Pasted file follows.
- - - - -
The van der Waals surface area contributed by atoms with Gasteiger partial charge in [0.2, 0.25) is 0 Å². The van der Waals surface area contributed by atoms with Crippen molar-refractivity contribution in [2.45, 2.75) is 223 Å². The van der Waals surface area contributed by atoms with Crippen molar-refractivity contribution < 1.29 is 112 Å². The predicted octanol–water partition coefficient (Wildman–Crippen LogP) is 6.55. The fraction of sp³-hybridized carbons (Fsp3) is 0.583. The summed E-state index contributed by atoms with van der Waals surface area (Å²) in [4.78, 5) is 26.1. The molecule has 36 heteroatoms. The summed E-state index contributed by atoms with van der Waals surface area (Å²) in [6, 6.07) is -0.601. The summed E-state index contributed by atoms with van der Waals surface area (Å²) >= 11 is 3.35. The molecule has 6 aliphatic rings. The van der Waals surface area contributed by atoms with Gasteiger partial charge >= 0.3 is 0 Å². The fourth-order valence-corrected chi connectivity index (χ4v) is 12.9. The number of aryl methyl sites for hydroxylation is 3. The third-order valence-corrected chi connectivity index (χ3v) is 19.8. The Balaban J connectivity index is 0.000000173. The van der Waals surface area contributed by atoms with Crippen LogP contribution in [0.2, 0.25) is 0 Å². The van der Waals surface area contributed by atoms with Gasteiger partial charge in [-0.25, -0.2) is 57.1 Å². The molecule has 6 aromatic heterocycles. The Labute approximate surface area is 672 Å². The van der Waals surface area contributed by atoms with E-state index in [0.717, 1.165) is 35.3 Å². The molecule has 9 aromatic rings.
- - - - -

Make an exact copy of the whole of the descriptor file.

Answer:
The van der Waals surface area contributed by atoms with Gasteiger partial charge in [0.2, 0.25) is 0 Å². The van der Waals surface area contributed by atoms with Crippen molar-refractivity contribution in [2.45, 2.75) is 223 Å². The van der Waals surface area contributed by atoms with Crippen molar-refractivity contribution < 1.29 is 112 Å². The predicted octanol–water partition coefficient (Wildman–Crippen LogP) is 6.55. The fraction of sp³-hybridized carbons (Fsp3) is 0.583. The summed E-state index contributed by atoms with van der Waals surface area (Å²) in [4.78, 5) is 26.1. The molecule has 36 heteroatoms. The summed E-state index contributed by atoms with van der Waals surface area (Å²) in [6, 6.07) is -0.601. The summed E-state index contributed by atoms with van der Waals surface area (Å²) >= 11 is 3.35. The molecule has 6 aliphatic rings. The van der Waals surface area contributed by atoms with Gasteiger partial charge >= 0.3 is 0 Å². The fourth-order valence-corrected chi connectivity index (χ4v) is 12.9. The number of aryl methyl sites for hydroxylation is 3. The third-order valence-corrected chi connectivity index (χ3v) is 19.8. The Balaban J connectivity index is 0.000000173. The van der Waals surface area contributed by atoms with Crippen LogP contribution in [0.2, 0.25) is 0 Å². The van der Waals surface area contributed by atoms with Gasteiger partial charge in [-0.25, -0.2) is 57.1 Å². The molecule has 6 aromatic heterocycles. The Labute approximate surface area is 672 Å². The van der Waals surface area contributed by atoms with E-state index in [0.717, 1.165) is 35.3 Å². The molecule has 9 aromatic rings.